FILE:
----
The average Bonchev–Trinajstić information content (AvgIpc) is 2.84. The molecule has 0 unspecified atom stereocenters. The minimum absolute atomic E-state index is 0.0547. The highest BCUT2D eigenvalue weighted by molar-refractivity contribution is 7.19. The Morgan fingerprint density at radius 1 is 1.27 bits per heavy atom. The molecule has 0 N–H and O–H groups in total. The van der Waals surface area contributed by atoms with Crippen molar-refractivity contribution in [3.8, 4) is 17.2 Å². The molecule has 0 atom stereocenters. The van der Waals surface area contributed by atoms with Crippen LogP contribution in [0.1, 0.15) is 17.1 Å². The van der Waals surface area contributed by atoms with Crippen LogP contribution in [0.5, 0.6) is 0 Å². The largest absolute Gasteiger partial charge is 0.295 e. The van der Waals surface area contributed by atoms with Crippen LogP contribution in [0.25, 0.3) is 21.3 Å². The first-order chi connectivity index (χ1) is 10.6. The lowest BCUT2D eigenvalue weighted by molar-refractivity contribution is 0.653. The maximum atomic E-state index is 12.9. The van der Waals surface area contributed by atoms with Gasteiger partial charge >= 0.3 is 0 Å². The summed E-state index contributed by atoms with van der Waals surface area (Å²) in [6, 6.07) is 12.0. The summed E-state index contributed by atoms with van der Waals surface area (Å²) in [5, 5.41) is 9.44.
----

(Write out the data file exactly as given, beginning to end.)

The average Bonchev–Trinajstić information content (AvgIpc) is 2.84. The molecule has 0 unspecified atom stereocenters. The minimum absolute atomic E-state index is 0.0547. The highest BCUT2D eigenvalue weighted by molar-refractivity contribution is 7.19. The Morgan fingerprint density at radius 1 is 1.27 bits per heavy atom. The molecule has 0 N–H and O–H groups in total. The van der Waals surface area contributed by atoms with Crippen molar-refractivity contribution in [3.8, 4) is 17.2 Å². The molecule has 0 atom stereocenters. The van der Waals surface area contributed by atoms with Crippen LogP contribution in [0.1, 0.15) is 17.1 Å². The van der Waals surface area contributed by atoms with Crippen LogP contribution in [0.5, 0.6) is 0 Å². The largest absolute Gasteiger partial charge is 0.295 e. The van der Waals surface area contributed by atoms with Crippen LogP contribution in [0.25, 0.3) is 21.3 Å². The first-order chi connectivity index (χ1) is 10.6. The lowest BCUT2D eigenvalue weighted by molar-refractivity contribution is 0.653. The maximum atomic E-state index is 12.9. The van der Waals surface area contributed by atoms with Gasteiger partial charge >= 0.3 is 0 Å². The summed E-state index contributed by atoms with van der Waals surface area (Å²) in [6, 6.07) is 12.0. The summed E-state index contributed by atoms with van der Waals surface area (Å²) in [5, 5.41) is 9.44.